Playing in the Leipzig style, or, the small differences that count

  • Emily Worthington (Speaker)

Activity: Talk or presentation typesOral presentation


When working with early recorded playing style it is easy to gravitate towards the recordings that seem the most extreme and transgressive. It is more of a challenge to understand the stylistic attributes of players whose approach was more restrained. Yet one of the poles of interpretation emerging in Germany in the late 19th century was characterised variously by neue sachlichkeit (new objectivity), a growing historical-stylistic consciousness, and the conspicuously self-effacing nature of ‘Werktreue performance’ (Leistra-Jones, 2013).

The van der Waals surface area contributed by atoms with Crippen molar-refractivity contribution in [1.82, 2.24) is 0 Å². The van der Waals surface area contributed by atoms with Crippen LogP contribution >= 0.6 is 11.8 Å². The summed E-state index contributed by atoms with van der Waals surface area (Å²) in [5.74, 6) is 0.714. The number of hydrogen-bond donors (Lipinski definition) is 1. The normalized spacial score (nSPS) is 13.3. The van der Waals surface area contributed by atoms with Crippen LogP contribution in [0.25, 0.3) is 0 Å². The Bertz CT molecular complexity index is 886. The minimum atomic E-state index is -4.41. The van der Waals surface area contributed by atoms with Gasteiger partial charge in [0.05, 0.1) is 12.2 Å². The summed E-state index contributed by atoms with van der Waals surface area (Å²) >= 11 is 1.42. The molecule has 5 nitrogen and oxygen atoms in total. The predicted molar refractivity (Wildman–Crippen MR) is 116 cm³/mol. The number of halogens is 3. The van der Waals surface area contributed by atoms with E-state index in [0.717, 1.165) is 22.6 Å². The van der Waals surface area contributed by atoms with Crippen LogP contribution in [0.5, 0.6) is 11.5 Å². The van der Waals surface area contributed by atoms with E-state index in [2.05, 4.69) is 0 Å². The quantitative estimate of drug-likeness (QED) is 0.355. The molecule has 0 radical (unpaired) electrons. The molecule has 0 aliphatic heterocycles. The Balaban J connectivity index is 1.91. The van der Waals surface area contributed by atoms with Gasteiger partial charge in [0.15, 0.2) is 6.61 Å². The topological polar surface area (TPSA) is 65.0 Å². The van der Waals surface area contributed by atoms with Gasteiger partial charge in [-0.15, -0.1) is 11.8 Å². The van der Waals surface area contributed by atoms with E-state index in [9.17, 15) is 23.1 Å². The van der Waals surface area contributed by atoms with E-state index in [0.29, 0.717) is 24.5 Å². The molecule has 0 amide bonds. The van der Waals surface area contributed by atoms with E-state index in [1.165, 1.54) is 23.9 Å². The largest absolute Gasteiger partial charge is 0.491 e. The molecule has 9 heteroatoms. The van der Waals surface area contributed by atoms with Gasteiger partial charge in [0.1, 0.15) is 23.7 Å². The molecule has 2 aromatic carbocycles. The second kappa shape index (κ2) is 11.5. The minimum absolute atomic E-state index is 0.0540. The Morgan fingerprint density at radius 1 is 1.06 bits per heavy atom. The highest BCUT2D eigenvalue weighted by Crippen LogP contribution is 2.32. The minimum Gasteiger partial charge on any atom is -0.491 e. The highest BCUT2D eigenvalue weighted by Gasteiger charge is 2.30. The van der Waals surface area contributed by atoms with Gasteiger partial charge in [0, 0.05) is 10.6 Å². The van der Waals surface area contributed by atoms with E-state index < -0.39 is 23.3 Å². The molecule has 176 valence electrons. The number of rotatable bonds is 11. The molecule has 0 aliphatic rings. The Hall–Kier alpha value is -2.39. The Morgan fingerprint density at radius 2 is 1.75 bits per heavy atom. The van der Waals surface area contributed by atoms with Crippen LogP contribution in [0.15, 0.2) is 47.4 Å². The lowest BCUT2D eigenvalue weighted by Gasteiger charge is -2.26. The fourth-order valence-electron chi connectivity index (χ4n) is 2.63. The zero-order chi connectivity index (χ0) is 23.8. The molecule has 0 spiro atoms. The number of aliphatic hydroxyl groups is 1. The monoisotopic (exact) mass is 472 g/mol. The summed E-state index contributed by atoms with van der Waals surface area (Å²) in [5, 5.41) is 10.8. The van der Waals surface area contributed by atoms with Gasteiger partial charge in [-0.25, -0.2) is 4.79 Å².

Leipzig, with its close associations with the Mendelssohn-Schumann-Brahms circle of performers, was central to this culture. The discography of the Gewandhaus Wind Quintet 1923–30 is one of the largest and most varied of any chamber ensemble during this period. As such, it provides a rich insight into the small differences that define the restrained and yet distinctively ‘other’ performance style that blossomed in Leipzig. This presentation will discuss the hallmarks of this style and present my ongoing practice-based exploration of it.
Period25 Sep 2019
Event titleCorrect, but not Beautiful Performance: Deciphering the hidden messages in 19th century notation
Event typeConference
OrganisersUniversity of Music and the Performing Arts, Vienna, Sydney Conservatorium of Music, University of Sydney
LocationVienna, AustriaShow on map
Degree of RecognitionInternational